Based on both of these men’s responses, they know and believe that the messages were disgraceful. But in my opinion, there is truth to their tellings of things being easily taken out of context, especially in this digital day and age where everything is typed through a screen, which is a good lesson for the future (not saying that the Exeter students were ‘just joking’ by any means). No matter if what you are saying is meant as a joke, there is always a chance that it will not be taken that way, particularly when it relates to racism or sexism, and we must all always be conscious of our audience.

Cover Image Credit: Wikimedia

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To The Teacher Who Was So Much More

Thank you for everything

I think it's fair to say that most people remember at least one teacher who had a lasting impact on them. I have been incredibly lucky to have several teachers who I will never forget, but one individual takes the cake. So here's to you: thank you for all you have done.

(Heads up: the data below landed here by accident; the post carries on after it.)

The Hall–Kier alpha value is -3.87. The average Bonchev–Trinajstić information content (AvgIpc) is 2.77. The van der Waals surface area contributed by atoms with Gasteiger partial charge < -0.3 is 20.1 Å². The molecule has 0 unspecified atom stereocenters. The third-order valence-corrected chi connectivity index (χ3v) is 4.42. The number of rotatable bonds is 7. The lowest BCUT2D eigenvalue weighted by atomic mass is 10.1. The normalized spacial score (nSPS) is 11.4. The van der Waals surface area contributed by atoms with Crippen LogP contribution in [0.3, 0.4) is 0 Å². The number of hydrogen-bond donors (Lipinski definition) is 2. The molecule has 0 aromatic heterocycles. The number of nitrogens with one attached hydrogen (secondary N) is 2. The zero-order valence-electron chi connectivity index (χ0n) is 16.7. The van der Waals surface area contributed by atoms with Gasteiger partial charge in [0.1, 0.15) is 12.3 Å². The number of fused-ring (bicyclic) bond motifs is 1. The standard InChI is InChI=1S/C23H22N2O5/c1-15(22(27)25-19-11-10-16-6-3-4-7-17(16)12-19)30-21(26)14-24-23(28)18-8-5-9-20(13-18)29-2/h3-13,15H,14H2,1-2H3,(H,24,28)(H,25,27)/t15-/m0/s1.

Thank you for teaching me lessons not just in the textbook.

Although you taught a great lecture, class was never just limited to the contents of the course. Debates and somewhat heated conversations would arise between classmates over politics and course material, and you always encouraged open discussion. You embraced the idea of always having an opinion, and always making it be heard, because why waste your voice? You taught me to fight for things I believed in, and to hold my ground in an argument. You taught me to always think of others before doing and speaking. You showed me the power of kindness. Thank you for all the important lessons that may not have been included in the curriculum.